50 whys to look for genes: 39. Assign humans to groups that arose after dispersal from Africa

Population geneticist, Richard Lewontin “found that the majority of the total genetic variation between humans (i.e., of the 0.1% of DNA that varies between individuals), 85.4%, is found within populations, 8.3% of the variation is found between populations within a ‘race’, and only 6.3% was found to account for the racial classification. Numerous later studies have confirmed his findings” (wikipedia). Critics of Lewontin,

including philosopher Sesardic (2010), have observed that the fact that variation within a group is of larger than variation between (the average of) the groups, does not mean that the groups cannot be distinguished .

Let me affirm this last point with an example from a course I once took in multivariate statistic. We could not say with confidence whether a student was male and female on the basis of their height—there was too much overlap of the ranges—or, for the same reason, on the basis of their hip circumference. Yet a simple linear function that subtracted hip from height was very reliable in discriminating male from female students. In Sesardic´s figure, rotated 90 degrees below, height would be the x-axis, hip the y-axis; the squares the males, the triangles the females.


This point is not, however, sufficient to rehabilitate a biological picture of race.

Suppose we imagine an original human gene pool that dispersed at some point of time from its origins in Africa around the world and was not subject to subsequent breeding among widely dispersed parts of the pool. Cluster analysis techniques could be used on genetic data to divide humans into, say, N groups. Such clustering techniques are sensitive to assumptions that determine whether groups are of roughly equal size or are a mix of a few large groups. If we looked for groups that had similar within-group genetic variation, most of the N groups would be in Africa. In other words, the traditional subdivisions of human races would have to be reformulated.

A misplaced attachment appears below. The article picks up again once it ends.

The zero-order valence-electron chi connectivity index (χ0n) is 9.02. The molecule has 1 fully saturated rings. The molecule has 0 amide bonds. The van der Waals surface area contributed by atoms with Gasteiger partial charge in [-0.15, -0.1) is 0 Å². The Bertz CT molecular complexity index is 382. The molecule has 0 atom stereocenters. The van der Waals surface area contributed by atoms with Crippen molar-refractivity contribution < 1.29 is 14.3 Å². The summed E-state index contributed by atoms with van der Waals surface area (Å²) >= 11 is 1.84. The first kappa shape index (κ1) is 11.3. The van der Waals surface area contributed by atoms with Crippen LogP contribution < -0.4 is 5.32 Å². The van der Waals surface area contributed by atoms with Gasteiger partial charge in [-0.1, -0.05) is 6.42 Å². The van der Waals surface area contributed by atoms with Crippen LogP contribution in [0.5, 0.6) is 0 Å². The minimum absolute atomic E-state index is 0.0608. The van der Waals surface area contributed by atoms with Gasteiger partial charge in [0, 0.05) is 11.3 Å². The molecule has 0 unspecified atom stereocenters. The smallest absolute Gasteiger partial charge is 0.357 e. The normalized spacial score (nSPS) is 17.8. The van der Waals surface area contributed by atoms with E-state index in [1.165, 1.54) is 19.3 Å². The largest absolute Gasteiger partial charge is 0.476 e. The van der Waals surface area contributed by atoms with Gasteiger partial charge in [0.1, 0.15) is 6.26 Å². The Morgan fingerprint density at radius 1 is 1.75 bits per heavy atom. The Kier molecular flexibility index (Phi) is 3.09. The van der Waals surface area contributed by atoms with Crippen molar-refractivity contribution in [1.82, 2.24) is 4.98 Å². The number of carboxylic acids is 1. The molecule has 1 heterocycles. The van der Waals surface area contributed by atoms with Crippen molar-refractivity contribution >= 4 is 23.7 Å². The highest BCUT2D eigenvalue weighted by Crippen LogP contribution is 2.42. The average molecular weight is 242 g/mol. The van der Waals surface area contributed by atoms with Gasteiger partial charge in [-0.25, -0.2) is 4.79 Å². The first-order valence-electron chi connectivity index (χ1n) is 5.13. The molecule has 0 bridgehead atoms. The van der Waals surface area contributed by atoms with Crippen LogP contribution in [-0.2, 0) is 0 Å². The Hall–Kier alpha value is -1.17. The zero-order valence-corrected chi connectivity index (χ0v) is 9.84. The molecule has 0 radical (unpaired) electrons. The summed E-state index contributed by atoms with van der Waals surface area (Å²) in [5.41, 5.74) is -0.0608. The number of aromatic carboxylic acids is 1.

Of course

there has been considerable migration and cross-breeding subsequent to the initial dispersal from the place of human origin in Africa, including but not confined to the recent centuries of cross-Atlantic slavery and master-slave relations. How well could we recover from current individuals the one or more groups (as delineated [above]) that make up the individuals´ ancestry? [T]his is an empirical question. Biomedical researchers [might well] judge that research efforts might be more fruitfully directed along other avenues, such as those indicated by biomedical correlates of socially defined race (i.e., not the groups that would emerge from the cluster analyses….

Even if we were to put aside the issues above and

imagine a world in which we were able to use genetic information to assign humans to original post-dispersal groups as reliably as in the statistics class we were able to assign individuals to male and female groups. What could we do with that knowledge that there is a difference between the average genetic profiles for groups A and B when there is large within-group variation for most genetic loci (at least, for those that vary within the human species)?

Let me accentuate this question with using the IQ test score case Sesardic has paid considerable attention to (2005). Suppose we knew (which we do not) that only a certain small set of genes influenced IQ test scores. What could we do with the knowledge that there is a large difference between the average IQ test score for two groups and this difference is smaller than the within-group variation? (To visualize this situation, imagine one of the axes in the Figure is IQ test score.) [Who would use the] ability to assign humans to original post-dispersal groups based on genetic profiles as grounds for using an individual´s membership in a group to make educational or employment decisions for the individual?


The quotes are from a previous pair of posts, which became Taylor, P. J. (2011) “Rehabilitating a biological notion of race? A response to Sesardic,” Biology and Philosophy, 26 (3):469-473.

Lewontin, R. C. (1972). “The Apportionment of Human Diversity”. “Evolutionary Biology”. pp. 381–398. doi:10.1007/978-1-4684-9063-3_14.

Sesardic N (2005) Making Sense of Heritability. Cambridge University Press, Cambridge.

Sesardic N (2010) Race: A Social Destruction of a Biological Concept.  Biology and Philosophy 25:143-162.


(Introduction to this series of posts)


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